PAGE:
February 24th, 2011
By Tammy Fletcher MA, IMF, CFT, Health/Illness/Medical Issues Topic Expert at GoodTherapy.org
According to Carmen Green, M.D., a pain specialist at the University of Michigan’s Health System Center for Interventional Pain Medicine, as many as one-fifth to one-third of Americans live with some form of chronic pain (Gazella, 2005). Let’s say there are about 300 million people living in the United States right now, that means that as many as ninety-nine million people may be experiencing physical pain, many on an ongoing basis.
Why so many? And why do the numbers seem to be increasing? A few reasons come to mind. One, on average we are living longer. Conditions that used to result in death are now more treatable, extending our lifetimes. With increased longevity may come chronic pain related to these conditions or simply to the aging process. Another reason for the increase in our pain is the increase in obesity in the United States. According to the Centers for Disease Control (CDC), as of 2009 only two states had an obesity rate of less than 20%: the District of Columbia and Colorado (Centers for Disease Control and Prevention, 2009). The CDC reports that obesity may lead to diseases that may include chronic pain.
With chronic pain intruding on so many millions of lives, you might imagine that the practice of medicine has kept up with these trends, and that a patient experiencing moderate to severe pain on a daily basis might have an array of effective, cost-efficient choices in care to assist in enhancing quality of life and restoring a desired level of activity and function to the patient’s life. There are a growing number of specialists in the effective treatment of pain, including medical doctors and osteopathic physicians who complete specialized education and certification in this area.
Given this information, why do so many patients report difficulty in finding adequate medical care for their pain? I hear again and again from clients who feel they are not taken seriously, seen as drug seekers, or told their pain is “all in their head.” So in addition to living with a condition like diabetes or fibromyalgia, they experience the added stress of feeling no one understands their chronic pain. Chronic pain patients often feel as if their doctors don’t believe them, or see them as malingering.
This is not to say that patients don’t abuse health care systems. There is such a thing as “drug seeking behavior” as well as patients who embellish their symptoms or concoct stories of illness for various reasons. This article is not about those people. This article is for those who experience severe or intractable pain on a regular basis. Their lives have been disrupted. Their relationships have bent under the stress of their pain. Their careers may be on hold, or greatly hampered. These people want nothing more than to function. They want to be believed.
As I mentioned in my last blog, I am a chronic pain patient as well as a therapist. I was diagnosed with Multiple Sclerosis in 1996. Prior to my diagnosis, even I was told it was “all in my head” by my primary care physician. Guess what? It was. I had lesions on the nerves in my brain. After a very satisfying moment of firing that doctor, I set out to find one who knew what pain was and how to treat it. It took me several more years, but I found her. As patients become more educated and empowered, the medical field is going to have to keep up with us – even those of us with chronic pain.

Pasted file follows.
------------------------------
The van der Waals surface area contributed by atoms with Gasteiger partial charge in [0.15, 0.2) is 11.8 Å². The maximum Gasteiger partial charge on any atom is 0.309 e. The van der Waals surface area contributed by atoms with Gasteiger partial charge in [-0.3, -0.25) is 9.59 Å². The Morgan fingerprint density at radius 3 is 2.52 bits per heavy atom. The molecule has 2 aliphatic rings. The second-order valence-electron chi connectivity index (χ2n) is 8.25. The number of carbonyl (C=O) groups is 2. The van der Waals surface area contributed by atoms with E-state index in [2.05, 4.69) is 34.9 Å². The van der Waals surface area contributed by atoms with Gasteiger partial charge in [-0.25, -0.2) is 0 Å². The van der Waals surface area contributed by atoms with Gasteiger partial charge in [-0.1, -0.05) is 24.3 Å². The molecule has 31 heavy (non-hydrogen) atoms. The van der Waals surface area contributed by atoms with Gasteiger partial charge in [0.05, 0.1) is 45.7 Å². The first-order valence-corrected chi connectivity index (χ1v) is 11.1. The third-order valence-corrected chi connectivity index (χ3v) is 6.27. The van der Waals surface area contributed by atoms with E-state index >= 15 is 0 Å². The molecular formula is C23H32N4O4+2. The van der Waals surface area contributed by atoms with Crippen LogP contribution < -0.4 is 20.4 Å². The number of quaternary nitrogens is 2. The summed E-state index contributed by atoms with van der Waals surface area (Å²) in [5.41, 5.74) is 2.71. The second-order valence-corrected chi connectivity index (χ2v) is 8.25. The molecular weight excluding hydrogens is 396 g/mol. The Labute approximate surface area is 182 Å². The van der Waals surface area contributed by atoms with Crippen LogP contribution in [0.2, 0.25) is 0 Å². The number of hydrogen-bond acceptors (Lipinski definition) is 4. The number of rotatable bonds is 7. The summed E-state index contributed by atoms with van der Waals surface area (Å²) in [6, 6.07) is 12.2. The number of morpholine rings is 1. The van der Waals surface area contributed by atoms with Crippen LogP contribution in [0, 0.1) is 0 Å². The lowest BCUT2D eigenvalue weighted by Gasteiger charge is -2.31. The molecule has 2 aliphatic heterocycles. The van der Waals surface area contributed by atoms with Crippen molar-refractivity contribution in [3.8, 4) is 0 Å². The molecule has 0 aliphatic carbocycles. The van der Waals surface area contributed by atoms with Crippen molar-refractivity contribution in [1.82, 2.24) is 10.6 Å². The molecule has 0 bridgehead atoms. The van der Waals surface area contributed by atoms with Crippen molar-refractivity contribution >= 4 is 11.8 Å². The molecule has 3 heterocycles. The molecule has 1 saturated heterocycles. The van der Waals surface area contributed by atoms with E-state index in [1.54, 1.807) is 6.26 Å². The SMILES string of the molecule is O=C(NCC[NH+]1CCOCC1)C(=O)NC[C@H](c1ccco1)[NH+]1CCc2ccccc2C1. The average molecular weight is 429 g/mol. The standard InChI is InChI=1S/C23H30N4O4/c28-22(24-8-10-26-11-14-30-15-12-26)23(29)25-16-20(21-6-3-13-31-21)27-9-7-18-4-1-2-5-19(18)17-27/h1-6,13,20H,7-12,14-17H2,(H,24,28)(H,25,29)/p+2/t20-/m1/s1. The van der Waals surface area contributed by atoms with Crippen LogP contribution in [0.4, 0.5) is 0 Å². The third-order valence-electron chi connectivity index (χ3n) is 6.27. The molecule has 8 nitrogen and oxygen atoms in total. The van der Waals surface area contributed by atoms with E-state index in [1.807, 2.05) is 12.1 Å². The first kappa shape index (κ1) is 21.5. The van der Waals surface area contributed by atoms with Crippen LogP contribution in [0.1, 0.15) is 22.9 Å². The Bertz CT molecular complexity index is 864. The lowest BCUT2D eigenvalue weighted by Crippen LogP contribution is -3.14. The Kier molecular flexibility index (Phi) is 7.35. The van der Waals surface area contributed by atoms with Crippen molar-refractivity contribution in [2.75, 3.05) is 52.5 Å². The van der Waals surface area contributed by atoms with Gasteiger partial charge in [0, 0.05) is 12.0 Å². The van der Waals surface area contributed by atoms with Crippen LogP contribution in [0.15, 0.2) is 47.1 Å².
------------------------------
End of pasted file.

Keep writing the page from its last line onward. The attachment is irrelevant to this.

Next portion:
Speaking of my own pain specialist, she reminded me to add here that there are a number of pain-causing conditions that simply defy definition or clear diagnosis. A patient wakes up, sneezes, and ends up with a ruptured cervical disc. Those cases are even more likely to be undertreated, as they don’t necessarily show up on an x-ray or a blood test. A confusing or hard-to-pinpoint diagnosis can complicate the patient’s ability to have his or her pain symptoms treated.
There is no question that chronic pain has emotional repercussions. Depression and anxiety are common among pain patients, especially those whose pain is not managed adequately. I have noticed that in therapy sessions, often just allowing the client who experiences chronic pain to talk about what it is like is a catharsis in itself. Respect, acceptance, and the ability to hear the person’s story with empathy are all healing tools that any therapist can use for the chronic pain client.
Cognitive behavioral therapy has been shown to positively effect chronic pain, while providing clients with techniques to control pain in whatever ways they are able (Keefe, 1996). Narrative therapy is making strides in supporting clients in developing a different relationship with pain, as well as coping with feelings like anger and depression. Whatever your theoretical orientation, I encourage you to learn as much as you can about chronic pain, treatment options, and the ways in which pain impacts our clients’ daily lives. Keep in mind that your client may have been told that his or her pain is unfounded, imagined, or otherwise minimized by health care providers. Your caring, professional support can be a vital part of a chronic pain patient’s health care team.
Here are some helpful resources for anyone seeking additional information about chronic pain:
- The American Academy of Pain Medicine: http://www.painmed.org/patientcenter/main.aspx
- The American Chronic Pain Association: http://www.theacpa.org/default.aspx
- The American Pain Foundation: http://www.painfoundation.org/
Centers for Disease Control and Prevention. (2009). U.S. Obesity Trends.
Gazella, K. (2005). Enduring chronic pain. University of Michigan Health Minute .
Keefe, F. J. (1996). Cognitive Behavioral Therapy for managing pain. The Clinical Psychologist .